Arts

She sang Drinking in LA's iconic hook — but the record label erased her from the band for being Black

On Q, Bran Van 3000 singer Stéphane Moraille recalls "the day I found out what 'urban' meant."

On Q, Bran Van 3000 singer Stéphane Moraille recalls "the day I found out what 'urban' meant"

Former Bran Van 3000 singer Stéphane Moraille, says the multiracial band was "a little capsule of what Montreal was," but the record industry struggled to embrace it. (François Nadeau/Audiogram)

If you are old enough to remember the year 1997, then you almost certainly remember the song "Drinking in L.A.," the breakout hit by Montreal group Bran Van 3000. It was pretty ubiquitous in the spring and summer of that year, and it didn't sound like anything else on the radio at the time: it was a little bit alt rock, a little bit hip-hop, and a little bit some third thing that you couldn't quite place. And it had a big, anthemic sing-a-long chorus that could live in your head for weeks. 

The woman behind that chorus was Stéphane Moraille. At the time the song was recorded, she was a part-time singer who was also teaching aerobics and going to law school. But when the song became a hit in the U.S. and U.K., she was excluded from the band's press and promotional tour. Moraille is now a successful entertainment lawyer in Montreal, albeit one who still sings and records from time to time. She recently sat down with Q's Tom Power to talk about the making of the song, the experience of being largely left out of its success, and what "Drinking in L.A." means 25 years later.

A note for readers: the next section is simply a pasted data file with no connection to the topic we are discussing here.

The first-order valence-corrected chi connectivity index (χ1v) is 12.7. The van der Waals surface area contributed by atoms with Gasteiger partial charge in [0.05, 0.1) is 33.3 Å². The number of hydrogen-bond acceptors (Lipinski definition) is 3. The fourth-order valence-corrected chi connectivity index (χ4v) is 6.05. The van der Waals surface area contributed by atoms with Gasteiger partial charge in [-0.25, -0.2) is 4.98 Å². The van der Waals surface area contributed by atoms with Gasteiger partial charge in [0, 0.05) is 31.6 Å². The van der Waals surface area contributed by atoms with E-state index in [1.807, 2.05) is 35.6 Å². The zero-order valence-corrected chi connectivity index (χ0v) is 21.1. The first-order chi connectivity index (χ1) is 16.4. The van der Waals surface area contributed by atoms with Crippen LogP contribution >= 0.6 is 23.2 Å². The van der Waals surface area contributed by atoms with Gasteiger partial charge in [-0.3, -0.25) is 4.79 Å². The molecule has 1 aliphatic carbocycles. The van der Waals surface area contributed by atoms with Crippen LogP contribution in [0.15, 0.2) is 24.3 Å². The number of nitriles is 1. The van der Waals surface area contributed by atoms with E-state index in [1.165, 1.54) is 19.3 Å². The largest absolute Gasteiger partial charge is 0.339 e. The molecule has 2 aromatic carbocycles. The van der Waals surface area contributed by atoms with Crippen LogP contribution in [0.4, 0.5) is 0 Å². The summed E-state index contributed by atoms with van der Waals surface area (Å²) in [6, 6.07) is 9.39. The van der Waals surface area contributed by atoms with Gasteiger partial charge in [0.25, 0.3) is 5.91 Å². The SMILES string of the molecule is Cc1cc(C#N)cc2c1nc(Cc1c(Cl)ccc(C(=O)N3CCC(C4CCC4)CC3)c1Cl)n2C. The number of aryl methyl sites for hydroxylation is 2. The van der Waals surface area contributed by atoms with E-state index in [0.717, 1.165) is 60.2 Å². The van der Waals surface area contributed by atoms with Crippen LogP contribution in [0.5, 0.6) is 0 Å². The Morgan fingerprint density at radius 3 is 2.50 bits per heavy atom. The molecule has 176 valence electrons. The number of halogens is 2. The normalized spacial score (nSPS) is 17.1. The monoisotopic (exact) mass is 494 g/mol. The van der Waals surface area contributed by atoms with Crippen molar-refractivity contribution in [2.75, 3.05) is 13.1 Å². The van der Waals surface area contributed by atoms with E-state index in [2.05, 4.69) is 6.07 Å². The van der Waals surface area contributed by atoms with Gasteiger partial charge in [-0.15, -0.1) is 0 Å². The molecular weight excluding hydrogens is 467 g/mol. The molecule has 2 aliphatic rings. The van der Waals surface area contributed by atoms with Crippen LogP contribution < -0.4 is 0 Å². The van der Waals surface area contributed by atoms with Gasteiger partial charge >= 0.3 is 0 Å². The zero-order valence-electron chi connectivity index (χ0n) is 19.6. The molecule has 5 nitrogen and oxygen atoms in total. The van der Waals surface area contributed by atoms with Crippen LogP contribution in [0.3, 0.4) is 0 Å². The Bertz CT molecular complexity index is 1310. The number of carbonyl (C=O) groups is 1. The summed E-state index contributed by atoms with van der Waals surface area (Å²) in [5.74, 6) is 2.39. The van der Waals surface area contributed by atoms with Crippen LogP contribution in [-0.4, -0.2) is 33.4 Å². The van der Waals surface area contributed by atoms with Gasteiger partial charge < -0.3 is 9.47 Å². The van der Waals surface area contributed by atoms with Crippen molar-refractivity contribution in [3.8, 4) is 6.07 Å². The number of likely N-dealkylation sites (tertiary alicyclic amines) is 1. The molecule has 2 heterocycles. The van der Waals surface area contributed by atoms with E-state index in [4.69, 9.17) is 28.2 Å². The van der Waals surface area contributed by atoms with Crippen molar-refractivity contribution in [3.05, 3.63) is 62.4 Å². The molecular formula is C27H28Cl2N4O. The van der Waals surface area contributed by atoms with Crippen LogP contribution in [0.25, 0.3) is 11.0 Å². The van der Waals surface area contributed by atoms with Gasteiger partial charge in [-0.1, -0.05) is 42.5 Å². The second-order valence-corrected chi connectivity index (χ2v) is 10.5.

Initially, she tells Power, she didn't want to go in and record the song at all. It was too cold out.

"It was the dead of winter, -40 degrees," she says. "If I had a cell phone back then I would have cancelled. But in the '90s, if you said you were going to be at a place at a certain time, you had to show up because there was no other way to contact anyone… I show up at the studio. [Bran Van founder] James [Di Salvio] shows me, like, chicken scratch lyrics, and then I hear the guitar riff. I'm like, 'Wow, this is going to work.' I down a beer and then I sing the chorus."

The song was mixed at the end of February and released in Canada in March. Very quickly, a bidding war broke out among the labels for the international rights to the song. Almost instantly, she says, things start to change.

"Two weeks later, everything got better," she says. "The studio space got better, the gear got better, the hotels got better. It was as if someone waved a magic wand and said, 'OK, your turn.'" 

The band ended up signing with manager Gary Gersh, a former Geffen A&R who had helped Nirvana break into the mainstream. He helped get "Drinking in L.A." on KROQ, the legendary Los Angeles station that, in the '90s, could make or break a band in the U.S. KROQ audiences loved the song. There is just one troubling comment that keeps coming up.